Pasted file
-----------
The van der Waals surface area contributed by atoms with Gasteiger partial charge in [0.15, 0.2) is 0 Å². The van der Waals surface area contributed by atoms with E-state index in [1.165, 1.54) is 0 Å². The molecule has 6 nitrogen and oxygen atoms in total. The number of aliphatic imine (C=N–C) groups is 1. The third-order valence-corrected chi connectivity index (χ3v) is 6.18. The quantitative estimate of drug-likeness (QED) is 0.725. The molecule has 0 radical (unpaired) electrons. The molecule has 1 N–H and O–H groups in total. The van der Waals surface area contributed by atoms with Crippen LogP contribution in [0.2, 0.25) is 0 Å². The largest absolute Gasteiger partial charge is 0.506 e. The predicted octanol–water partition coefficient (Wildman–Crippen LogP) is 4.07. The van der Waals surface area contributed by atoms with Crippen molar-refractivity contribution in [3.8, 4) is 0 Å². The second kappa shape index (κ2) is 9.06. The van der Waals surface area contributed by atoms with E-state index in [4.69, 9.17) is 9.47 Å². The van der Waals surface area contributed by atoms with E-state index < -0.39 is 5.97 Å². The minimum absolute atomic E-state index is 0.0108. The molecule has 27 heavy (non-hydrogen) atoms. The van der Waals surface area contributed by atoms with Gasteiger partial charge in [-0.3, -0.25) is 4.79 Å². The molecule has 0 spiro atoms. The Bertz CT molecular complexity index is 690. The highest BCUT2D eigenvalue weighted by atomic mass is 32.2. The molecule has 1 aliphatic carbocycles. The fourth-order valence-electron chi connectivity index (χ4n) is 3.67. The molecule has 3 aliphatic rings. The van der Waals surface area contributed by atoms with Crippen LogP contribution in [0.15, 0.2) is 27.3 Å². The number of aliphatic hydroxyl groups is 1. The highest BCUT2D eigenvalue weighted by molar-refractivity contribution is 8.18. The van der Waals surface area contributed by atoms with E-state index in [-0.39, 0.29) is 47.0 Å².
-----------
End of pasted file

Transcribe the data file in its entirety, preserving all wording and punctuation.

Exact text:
The van der Waals surface area contributed by atoms with Gasteiger partial charge in [0.15, 0.2) is 0 Å². The van der Waals surface area contributed by atoms with E-state index in [1.165, 1.54) is 0 Å². The molecule has 6 nitrogen and oxygen atoms in total. The number of aliphatic imine (C=N–C) groups is 1. The third-order valence-corrected chi connectivity index (χ3v) is 6.18. The quantitative estimate of drug-likeness (QED) is 0.725. The molecule has 0 radical (unpaired) electrons. The molecule has 1 N–H and O–H groups in total. The van der Waals surface area contributed by atoms with Crippen LogP contribution in [0.2, 0.25) is 0 Å². The largest absolute Gasteiger partial charge is 0.506 e. The predicted octanol–water partition coefficient (Wildman–Crippen LogP) is 4.07. The van der Waals surface area contributed by atoms with Crippen molar-refractivity contribution in [3.8, 4) is 0 Å². The second kappa shape index (κ2) is 9.06. The van der Waals surface area contributed by atoms with E-state index in [4.69, 9.17) is 9.47 Å². The van der Waals surface area contributed by atoms with E-state index < -0.39 is 5.97 Å². The minimum absolute atomic E-state index is 0.0108. The molecule has 27 heavy (non-hydrogen) atoms. The van der Waals surface area contributed by atoms with Gasteiger partial charge in [-0.3, -0.25) is 4.79 Å². The molecule has 0 spiro atoms. The Bertz CT molecular complexity index is 690. The highest BCUT2D eigenvalue weighted by atomic mass is 32.2. The molecule has 1 aliphatic carbocycles. The fourth-order valence-electron chi connectivity index (χ4n) is 3.67. The molecule has 3 aliphatic rings. The van der Waals surface area contributed by atoms with Crippen LogP contribution in [0.15, 0.2) is 27.3 Å². The number of aliphatic hydroxyl groups is 1. The highest BCUT2D eigenvalue weighted by molar-refractivity contribution is 8.18. The van der Waals surface area contributed by atoms with E-state index in [-0.39, 0.29) is 47.0 Å².